With continued reference to FIG. 5 and 6, holster body 502 is tapered such that it is wider on top than on bottom. One side of holster body 502 is substantially flat. With reference now to FIG. 6, side panel 512 comprises the substantially flat side. Tool holster 500 can be installed against a side surface, such as a vehicle wall or building wall. When installed against a side surface, side panel 512 is screwed, bolted, mounted in a bracket, or otherwise installed against the side surface. If tool holster 500 is installed in a vehicle, the embedded primary coils receive power from the vehicle's battery or engine. If tool holster is installed on a building wall, the primary coils may receive power from an electrical outlet or battery.

Primary coils may be low, medium, or high power. Low power primary coils provide up to about approximately 20 watts of power. Medium power primary coils provide between about approximately 20 and 100 watts of power. High power primary coils provide greater than about approximately 100 watts of power. Any number and combination of primary coils may be integrated into docking area 26 and shelves 12, 14, 16, and 18 of FIG. 1.

Returning to FIG. 1, for embodiments in which a primary coil in integrated directly into shelves 12, 14, 16, or 18, and no docking surface is used, indicators are preferably used to facilitate proper placement of inductively coupled storage containers. Specifically, an outline of the area, along with logos, pictures or other indicia, is preferably provided on shelves 12, 14, 16, or 18. An indicator light may be present for each primary coil integrated into shelves 12, 14, 16, or 18. More specifically, an indicator light is embedded below the shelf surface and covered with a material that allows the light to pass through, such as Plexiglas. The indicator lights may turn on when a device is placed over a respective primary coil and is charging. Other indicators, such as dark lines, may outline charging areas for each primary coil. Outlining of charging areas may also be done with LEDs or other illuminated indicators.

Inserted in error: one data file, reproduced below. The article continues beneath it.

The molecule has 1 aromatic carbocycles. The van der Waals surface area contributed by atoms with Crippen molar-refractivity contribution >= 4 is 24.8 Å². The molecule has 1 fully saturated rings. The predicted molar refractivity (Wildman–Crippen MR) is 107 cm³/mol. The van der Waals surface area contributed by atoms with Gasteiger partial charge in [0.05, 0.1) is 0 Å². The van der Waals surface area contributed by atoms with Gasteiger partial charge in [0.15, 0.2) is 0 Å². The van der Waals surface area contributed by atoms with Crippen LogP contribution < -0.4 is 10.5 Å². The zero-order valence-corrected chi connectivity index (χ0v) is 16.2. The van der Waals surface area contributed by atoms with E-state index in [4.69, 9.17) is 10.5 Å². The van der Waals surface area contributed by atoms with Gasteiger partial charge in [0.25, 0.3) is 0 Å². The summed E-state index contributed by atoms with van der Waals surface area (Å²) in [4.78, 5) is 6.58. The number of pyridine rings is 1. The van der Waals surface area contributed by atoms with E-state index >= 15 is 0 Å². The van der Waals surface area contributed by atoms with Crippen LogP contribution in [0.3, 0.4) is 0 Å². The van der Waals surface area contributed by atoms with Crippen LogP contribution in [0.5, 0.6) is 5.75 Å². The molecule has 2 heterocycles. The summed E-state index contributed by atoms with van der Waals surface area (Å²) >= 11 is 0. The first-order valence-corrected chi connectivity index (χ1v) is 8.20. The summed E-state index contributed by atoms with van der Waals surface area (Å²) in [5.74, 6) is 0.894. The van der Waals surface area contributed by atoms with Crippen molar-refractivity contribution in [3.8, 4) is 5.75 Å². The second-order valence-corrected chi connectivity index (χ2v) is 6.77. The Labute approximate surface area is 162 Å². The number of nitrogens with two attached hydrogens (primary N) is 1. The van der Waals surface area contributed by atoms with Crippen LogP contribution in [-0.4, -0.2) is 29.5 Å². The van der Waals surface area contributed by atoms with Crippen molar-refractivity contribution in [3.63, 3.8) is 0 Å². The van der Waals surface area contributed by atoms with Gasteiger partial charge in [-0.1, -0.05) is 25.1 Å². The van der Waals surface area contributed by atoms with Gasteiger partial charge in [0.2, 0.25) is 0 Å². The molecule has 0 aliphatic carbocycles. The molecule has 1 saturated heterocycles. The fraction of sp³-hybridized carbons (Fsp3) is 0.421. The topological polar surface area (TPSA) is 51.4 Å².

In embodiments described herein with a plurality of primary coils, a single circuit may control all of the plurality of primary coils.

The present invention has been described in relation to particular embodiments, which are intended in all respects to be illustrative rather than restrictive. Alternative embodiments will become apparent to those of ordinary skill in the art to which the present invention pertains without departing from its scope.

From the foregoing, it will be seen that this invention is one well adapted to attain all the ends and objects set forth above, together with other advantages which are obvious and inherent to the system and method. It will be understood that certain features and sub-combinations are of utility and may be employed without reference to other features and sub-combinations. This is contemplated by and is within the scope of the claims.